Driverless Freight Trucks – A Careful Transition

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With all the surrounding speculation and opinions on driverless vehicles already apparent, the move to introducing driverless freight trucks will have to be managed carefully by governments.

Although the concept of driverless trucks makes us feel as though we are finally living in a future reminiscent of a Ridley Scott Sci-Fi picture, the transition of such technology could cause some serious social repercussions – If not for the sheer uneasiness that many feel about autonomous vehicles, but also for the vast job losses that may occur as a result of the change.

Analysts predict that automated trucks could cause a reduction in the demand for drivers by up to 70 % in both Europe and the US by 2030, and could cause redundancy for approximately 6.4 million professional truckers.

However, there’s no need to fear just yet – as stated, these are only analyst predictions, and were ran based off of a particular scenario which saw the autonomous vehicle industry dominate the HGV marketplace throughout the 2020’s.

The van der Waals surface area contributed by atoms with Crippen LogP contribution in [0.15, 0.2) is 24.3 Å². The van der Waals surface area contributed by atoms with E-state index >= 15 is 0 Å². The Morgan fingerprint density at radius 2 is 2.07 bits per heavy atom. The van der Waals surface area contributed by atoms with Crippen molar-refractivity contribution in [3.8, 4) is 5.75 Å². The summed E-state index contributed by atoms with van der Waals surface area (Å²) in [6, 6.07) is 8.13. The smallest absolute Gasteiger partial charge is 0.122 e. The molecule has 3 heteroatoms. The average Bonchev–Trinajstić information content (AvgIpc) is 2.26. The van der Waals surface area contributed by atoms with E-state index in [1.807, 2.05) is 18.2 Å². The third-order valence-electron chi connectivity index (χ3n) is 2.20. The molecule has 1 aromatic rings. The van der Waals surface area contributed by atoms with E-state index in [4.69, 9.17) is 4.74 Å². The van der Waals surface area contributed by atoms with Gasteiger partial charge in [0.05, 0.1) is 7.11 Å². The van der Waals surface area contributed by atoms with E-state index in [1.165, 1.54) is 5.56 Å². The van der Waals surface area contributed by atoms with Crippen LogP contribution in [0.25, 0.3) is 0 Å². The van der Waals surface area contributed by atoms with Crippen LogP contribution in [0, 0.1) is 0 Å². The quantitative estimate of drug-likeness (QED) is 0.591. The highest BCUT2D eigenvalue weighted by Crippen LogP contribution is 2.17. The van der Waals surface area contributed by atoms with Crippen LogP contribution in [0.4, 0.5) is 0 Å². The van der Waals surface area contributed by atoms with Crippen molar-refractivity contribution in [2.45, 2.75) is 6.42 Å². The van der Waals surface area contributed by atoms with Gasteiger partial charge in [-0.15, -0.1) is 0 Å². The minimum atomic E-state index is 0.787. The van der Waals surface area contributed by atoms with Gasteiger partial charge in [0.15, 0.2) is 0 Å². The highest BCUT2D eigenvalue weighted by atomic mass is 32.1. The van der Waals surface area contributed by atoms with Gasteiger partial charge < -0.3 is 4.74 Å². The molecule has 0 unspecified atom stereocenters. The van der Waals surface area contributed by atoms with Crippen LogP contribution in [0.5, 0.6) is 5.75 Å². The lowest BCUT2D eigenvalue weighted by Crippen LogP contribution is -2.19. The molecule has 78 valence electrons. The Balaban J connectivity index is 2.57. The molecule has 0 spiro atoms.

Though, it must be mentioned that predictions also indicate that over 2 million drivers throughout both Europe and the US could be directly displaced according to concurrent scenario reports.

The call to help ease driverless transport for the HGV marketplace hinges on a report detailing four crucial elements:

* To establish a transition advisory board to advise on labour issues.
* To consider a temporary permit system to manage the speed of adoption.
* To set international standards, road rules and vehicle regulations for self-driving trucks.
* To continue pilot projects with driverless trucks to test vehicles, network technology and communications protocols.

These four protocols were jointly agreed upon by the organisations that represented the HGV industry, including Manufacturers, truck operators and transport workers unions.

The report calling for dramatic action was prepared as a joint effort by the ACEA, European Automobile Manufacturers’ Association, the ITWF, International Transport Workers Federation and the IRU, International Road Transport Union.

Whilst there are clearly many benefits associated with driverless trucks, the future still remains awfully foggy. Much speculation has gone into not only tackling the practicality behind autonomous vehicles, but also the halting the potential negative domino effect it could have on the HGV industry.

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